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How to help a turtle cross the road

Gary Stolz

This time of year, it’s good to keep an eye out for turtles that might be slowly crossing the road.

Lori Sargent is a wildlife biologist with the Michigan Department of Natural Resources.

“They’re on the move because they’re looking for good nesting spots and some species move more than others,” she says.

She says Blanding’s turtles and snapping turtles are the ones you’ll see on the road most often. Sargent says Blanding’s turtles are on the decline in Michigan, mainly because so many get hit by cars.

“If it’s safe – you don’t want to get out on the road that’s a real busy road and endanger yourself – pull over to the side of the road and put the turtle to the side of the road that they’re facing because that’s where they want to go,” says Sargent.

She says it's important to carry the turtle over to the side of the road where they're going because otherwise, they'll just keep trying to cross the road.

Sargent says you can pick up a turtle by the edges of its shell, and support it underneath.

But be careful - snapping turtles can bite. Here are some tips on moving snapping turtles from Tufts University Wildlife Clinic:

Snapping turtles have powerful jaws and long necks. They can extend their necks rapidly. Do not place your hands near the front half of the turtle. Do not pick the turtle up by the tail, as you can injure the bones of the tail and back. If you have an appropriately sized box or container, try to gently push the turtle into the box from behind. If you have an object such as a broom or a shovel, you can carefully use this to nudge the turtle into the box. If you are moving the turtle across the road gently tip the turtle out of the box on the other side of the road. If you do not have or cannot get the turtle into a box, you can pick the turtle up by the top shell by placing your hands above each BACK leg. The claws on the feet are very sharp, however, and can cause deep scratches on your hands and arms. Use gloves if you have them. If you don’t have gloves, a towel, a sweatshirt, or a jacket can be placed over the back end of the turtle before you pick it and will protect your hands from the claws.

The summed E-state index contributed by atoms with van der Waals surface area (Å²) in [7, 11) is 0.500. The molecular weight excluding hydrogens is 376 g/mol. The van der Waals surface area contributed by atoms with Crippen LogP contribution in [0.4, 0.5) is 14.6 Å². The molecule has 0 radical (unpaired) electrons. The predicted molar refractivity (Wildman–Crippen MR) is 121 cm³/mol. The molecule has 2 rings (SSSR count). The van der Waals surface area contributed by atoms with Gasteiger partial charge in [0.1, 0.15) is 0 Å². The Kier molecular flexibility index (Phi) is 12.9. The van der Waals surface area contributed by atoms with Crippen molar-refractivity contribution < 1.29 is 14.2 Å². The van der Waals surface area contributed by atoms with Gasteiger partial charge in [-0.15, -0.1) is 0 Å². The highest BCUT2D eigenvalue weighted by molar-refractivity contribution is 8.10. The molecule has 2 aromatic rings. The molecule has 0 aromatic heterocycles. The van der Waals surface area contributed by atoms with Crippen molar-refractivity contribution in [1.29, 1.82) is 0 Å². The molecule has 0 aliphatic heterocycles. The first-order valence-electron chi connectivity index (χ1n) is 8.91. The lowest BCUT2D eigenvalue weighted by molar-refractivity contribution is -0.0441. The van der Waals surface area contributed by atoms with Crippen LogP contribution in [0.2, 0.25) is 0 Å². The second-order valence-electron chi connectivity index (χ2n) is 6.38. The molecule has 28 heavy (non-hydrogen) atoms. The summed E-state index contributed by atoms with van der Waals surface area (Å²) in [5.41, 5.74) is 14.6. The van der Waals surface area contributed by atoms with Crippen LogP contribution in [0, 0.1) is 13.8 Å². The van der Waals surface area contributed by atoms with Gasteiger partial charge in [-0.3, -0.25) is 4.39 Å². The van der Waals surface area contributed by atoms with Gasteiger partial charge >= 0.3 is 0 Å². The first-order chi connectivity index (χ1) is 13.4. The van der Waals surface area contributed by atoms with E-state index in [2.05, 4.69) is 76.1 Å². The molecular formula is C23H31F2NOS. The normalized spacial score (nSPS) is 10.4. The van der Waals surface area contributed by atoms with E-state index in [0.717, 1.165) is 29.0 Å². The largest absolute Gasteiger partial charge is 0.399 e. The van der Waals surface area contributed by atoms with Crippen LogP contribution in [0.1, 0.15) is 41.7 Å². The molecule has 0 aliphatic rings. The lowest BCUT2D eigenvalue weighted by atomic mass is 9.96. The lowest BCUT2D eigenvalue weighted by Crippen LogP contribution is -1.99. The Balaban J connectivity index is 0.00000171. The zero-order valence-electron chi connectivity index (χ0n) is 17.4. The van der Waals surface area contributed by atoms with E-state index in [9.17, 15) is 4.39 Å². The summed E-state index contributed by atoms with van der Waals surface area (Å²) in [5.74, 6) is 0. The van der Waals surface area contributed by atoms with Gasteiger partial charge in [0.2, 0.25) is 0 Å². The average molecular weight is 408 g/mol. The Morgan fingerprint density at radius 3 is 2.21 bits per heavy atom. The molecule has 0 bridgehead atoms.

Rebecca Williams is senior editor in the newsroom, where she edits stories and helps guide news coverage.
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